BACKGROUND: There is a pressing need to identify prognostic and predictive biomarkers for prostate cancer to aid treatment decisions in both early and advanced disease settings. Syndecan-1, a heparan sulfate proteoglycan, has been previously identified as a potential prognostic biomarker by multiple studies at the tissue and serum level. However, other studies have questioned its utility.
METHODS: Anti-Syndecan-1 immunohistochemistry was carried out on 157 prostate tissue samples (including cancerous, adjacent normal tissue, and non-diseased prostate) from three independent cohorts of patients. A population of Syndecan-1 positive stromal cells was identified and the number and morphological parameters of these cells quantified. The identity of the Syndecan-1-positive stromal cells was assessed by multiplex immunofluorescence using a range of common cell lineage markers. Finally, the burden of Syndecan-1 positive stromal cells was tested for association with clinical parameters.
RESULTS: We identified a previously unreported cell type which is marked by Syndecan-1 expression and is found in the stroma of prostate tumors and adjacent normal tissue but not in non-diseased prostate. We call these cells Prostate Cancer Syndecan-1 Positive (PCSP) cells. Immunofluorescence analysis revealed that the PCSP cell population did not co-stain with markers of common prostate epithelial, stromal, or immune cell populations. However, morphological analysis revealed that PCSP cells are often elongated and displayed prominent lamellipodia, suggesting they are an unidentified migratory cell population. Analysis of clinical parameters showed that PCSP cells were found with a frequency of 20-35% of all tumors evaluated, but were not present in non-diseased normal tissue. Interestingly, a subset of primary Gleason 5 prostate tumors had a high burden of PCSP cells.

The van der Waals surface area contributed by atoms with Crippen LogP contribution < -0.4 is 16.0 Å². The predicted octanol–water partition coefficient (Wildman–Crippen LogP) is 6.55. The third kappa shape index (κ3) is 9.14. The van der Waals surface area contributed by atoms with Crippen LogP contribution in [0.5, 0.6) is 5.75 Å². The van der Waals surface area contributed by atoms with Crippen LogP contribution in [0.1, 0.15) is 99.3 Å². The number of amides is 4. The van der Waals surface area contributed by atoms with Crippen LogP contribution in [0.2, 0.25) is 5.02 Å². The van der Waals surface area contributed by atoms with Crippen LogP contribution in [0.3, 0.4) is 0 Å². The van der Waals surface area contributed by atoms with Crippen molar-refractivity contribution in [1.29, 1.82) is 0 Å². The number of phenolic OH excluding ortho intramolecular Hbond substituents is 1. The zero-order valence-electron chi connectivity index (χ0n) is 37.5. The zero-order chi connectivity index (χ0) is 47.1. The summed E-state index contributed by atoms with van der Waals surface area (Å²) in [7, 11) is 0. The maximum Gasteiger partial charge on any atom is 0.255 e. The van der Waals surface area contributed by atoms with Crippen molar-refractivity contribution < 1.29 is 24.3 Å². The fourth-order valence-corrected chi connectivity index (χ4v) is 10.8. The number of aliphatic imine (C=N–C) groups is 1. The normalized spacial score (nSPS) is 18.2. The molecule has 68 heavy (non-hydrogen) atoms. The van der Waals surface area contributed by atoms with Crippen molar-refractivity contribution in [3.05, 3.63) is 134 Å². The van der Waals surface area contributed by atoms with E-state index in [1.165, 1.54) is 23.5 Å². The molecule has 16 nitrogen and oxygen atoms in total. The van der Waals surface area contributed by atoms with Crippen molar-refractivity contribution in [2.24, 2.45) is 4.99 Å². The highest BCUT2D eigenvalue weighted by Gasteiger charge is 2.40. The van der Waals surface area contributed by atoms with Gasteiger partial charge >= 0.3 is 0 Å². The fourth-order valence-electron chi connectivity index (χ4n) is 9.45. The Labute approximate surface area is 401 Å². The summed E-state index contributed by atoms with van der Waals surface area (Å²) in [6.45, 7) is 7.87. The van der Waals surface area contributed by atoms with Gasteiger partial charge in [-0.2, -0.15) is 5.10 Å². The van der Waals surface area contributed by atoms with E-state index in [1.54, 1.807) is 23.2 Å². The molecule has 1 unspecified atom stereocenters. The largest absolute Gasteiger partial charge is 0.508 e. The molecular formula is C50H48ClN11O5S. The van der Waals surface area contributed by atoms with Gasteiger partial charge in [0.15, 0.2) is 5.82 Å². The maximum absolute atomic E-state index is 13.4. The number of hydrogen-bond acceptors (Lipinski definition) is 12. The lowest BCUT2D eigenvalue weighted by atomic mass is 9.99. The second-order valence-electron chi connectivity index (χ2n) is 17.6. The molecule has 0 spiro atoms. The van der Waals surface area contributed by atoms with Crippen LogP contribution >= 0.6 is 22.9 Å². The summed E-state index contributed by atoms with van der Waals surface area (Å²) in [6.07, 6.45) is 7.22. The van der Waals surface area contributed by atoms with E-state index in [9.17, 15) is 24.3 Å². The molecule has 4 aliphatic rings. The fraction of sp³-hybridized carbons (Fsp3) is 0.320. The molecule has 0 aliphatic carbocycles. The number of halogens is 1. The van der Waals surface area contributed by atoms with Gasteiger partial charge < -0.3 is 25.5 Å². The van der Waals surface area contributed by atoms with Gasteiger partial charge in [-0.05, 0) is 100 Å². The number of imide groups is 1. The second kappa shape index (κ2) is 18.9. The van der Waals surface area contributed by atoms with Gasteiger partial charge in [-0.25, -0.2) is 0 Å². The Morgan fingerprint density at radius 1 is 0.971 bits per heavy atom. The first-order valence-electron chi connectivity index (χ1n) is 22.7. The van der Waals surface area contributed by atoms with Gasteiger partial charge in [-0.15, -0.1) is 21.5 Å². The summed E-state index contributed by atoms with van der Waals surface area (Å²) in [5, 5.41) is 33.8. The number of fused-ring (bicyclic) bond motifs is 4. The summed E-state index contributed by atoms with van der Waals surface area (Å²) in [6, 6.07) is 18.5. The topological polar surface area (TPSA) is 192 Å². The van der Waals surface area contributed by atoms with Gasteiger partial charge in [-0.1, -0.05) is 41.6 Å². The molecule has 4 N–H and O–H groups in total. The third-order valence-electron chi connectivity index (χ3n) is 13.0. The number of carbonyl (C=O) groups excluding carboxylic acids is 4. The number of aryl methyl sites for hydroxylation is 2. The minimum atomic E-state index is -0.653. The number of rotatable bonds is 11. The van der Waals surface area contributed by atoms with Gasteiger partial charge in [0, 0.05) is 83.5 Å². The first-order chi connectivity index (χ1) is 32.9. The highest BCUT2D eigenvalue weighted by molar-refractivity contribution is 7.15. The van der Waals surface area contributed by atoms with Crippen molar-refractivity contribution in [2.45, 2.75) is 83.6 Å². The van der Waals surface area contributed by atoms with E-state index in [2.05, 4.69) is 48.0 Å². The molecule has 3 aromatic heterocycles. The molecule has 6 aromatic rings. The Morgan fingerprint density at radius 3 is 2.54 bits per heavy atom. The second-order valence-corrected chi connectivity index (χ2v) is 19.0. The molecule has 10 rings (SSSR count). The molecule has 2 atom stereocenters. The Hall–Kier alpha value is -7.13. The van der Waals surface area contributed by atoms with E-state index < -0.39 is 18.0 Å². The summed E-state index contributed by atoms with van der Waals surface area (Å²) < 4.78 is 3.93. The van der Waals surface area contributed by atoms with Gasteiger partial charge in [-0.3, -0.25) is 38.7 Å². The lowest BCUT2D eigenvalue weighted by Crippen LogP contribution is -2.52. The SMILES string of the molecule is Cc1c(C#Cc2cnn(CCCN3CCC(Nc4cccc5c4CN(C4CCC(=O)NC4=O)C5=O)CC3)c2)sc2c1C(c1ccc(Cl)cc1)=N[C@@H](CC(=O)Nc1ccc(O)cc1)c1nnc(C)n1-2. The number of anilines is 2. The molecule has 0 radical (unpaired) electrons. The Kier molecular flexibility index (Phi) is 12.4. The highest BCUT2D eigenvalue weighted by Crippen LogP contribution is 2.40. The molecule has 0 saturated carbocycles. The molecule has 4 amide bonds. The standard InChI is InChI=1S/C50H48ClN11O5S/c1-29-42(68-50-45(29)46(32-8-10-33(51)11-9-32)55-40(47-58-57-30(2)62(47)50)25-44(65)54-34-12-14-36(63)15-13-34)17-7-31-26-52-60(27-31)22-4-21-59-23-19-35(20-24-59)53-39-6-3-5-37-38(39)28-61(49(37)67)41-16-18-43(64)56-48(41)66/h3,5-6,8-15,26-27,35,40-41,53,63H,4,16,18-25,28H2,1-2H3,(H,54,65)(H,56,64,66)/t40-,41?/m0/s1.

CONCLUSIONS: The current study identifies PCSP cells as a novel, potentially migratory cell type, which is marked by Syndecan-1 expression and is found in the stroma of prostate carcinomas, adjacent normal tissue, but not in non-diseased prostate. A subset of poor prognosis high Gleason grade 5 tumors had a particularly high PCSP cell burden, suggesting an association between this unidentified cell type and tumor aggressiveness.
- Biomarkers, Tumor
- Cell Movement
- Middle Aged
- Neoplasm Grading
- Prostatic Neoplasms
- Stromal Cells
- Journal Article